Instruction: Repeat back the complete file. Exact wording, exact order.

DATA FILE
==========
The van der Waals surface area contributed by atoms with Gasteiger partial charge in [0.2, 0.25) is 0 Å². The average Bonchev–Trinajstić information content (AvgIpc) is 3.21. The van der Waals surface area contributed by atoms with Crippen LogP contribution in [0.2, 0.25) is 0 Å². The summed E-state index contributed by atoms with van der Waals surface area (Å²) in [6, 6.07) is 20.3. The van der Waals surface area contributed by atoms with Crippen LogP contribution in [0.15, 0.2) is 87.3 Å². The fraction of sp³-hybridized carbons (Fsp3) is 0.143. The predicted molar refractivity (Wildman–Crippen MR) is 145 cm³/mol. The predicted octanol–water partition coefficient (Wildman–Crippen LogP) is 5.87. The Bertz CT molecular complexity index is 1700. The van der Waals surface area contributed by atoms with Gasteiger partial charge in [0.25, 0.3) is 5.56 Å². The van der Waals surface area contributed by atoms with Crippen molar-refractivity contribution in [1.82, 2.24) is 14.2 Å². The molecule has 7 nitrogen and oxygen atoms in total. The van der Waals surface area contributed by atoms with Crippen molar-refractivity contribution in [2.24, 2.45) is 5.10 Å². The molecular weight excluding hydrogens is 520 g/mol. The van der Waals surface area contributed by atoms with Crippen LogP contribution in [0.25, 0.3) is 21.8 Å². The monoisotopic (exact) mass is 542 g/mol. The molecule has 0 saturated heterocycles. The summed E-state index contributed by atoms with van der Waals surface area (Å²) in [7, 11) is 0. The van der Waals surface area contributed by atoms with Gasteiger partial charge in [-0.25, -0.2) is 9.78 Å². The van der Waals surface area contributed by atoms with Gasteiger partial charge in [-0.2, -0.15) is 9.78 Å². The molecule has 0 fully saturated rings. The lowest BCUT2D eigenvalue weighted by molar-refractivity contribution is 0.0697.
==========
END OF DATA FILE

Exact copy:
The van der Waals surface area contributed by atoms with Gasteiger partial charge in [0.2, 0.25) is 0 Å². The average Bonchev–Trinajstić information content (AvgIpc) is 3.21. The van der Waals surface area contributed by atoms with Crippen LogP contribution in [0.2, 0.25) is 0 Å². The summed E-state index contributed by atoms with van der Waals surface area (Å²) in [6, 6.07) is 20.3. The van der Waals surface area contributed by atoms with Crippen LogP contribution in [0.15, 0.2) is 87.3 Å². The fraction of sp³-hybridized carbons (Fsp3) is 0.143. The predicted molar refractivity (Wildman–Crippen MR) is 145 cm³/mol. The predicted octanol–water partition coefficient (Wildman–Crippen LogP) is 5.87. The Bertz CT molecular complexity index is 1700. The van der Waals surface area contributed by atoms with Gasteiger partial charge in [0.25, 0.3) is 5.56 Å². The van der Waals surface area contributed by atoms with Crippen molar-refractivity contribution in [1.82, 2.24) is 14.2 Å². The molecule has 7 nitrogen and oxygen atoms in total. The van der Waals surface area contributed by atoms with Crippen molar-refractivity contribution in [2.24, 2.45) is 5.10 Å². The molecular weight excluding hydrogens is 520 g/mol. The van der Waals surface area contributed by atoms with Crippen LogP contribution in [0.25, 0.3) is 21.8 Å². The monoisotopic (exact) mass is 542 g/mol. The molecule has 0 saturated heterocycles. The summed E-state index contributed by atoms with van der Waals surface area (Å²) in [7, 11) is 0. The van der Waals surface area contributed by atoms with Gasteiger partial charge in [-0.25, -0.2) is 9.78 Å². The van der Waals surface area contributed by atoms with Gasteiger partial charge in [-0.2, -0.15) is 9.78 Å². The molecule has 0 fully saturated rings. The lowest BCUT2D eigenvalue weighted by molar-refractivity contribution is 0.0697.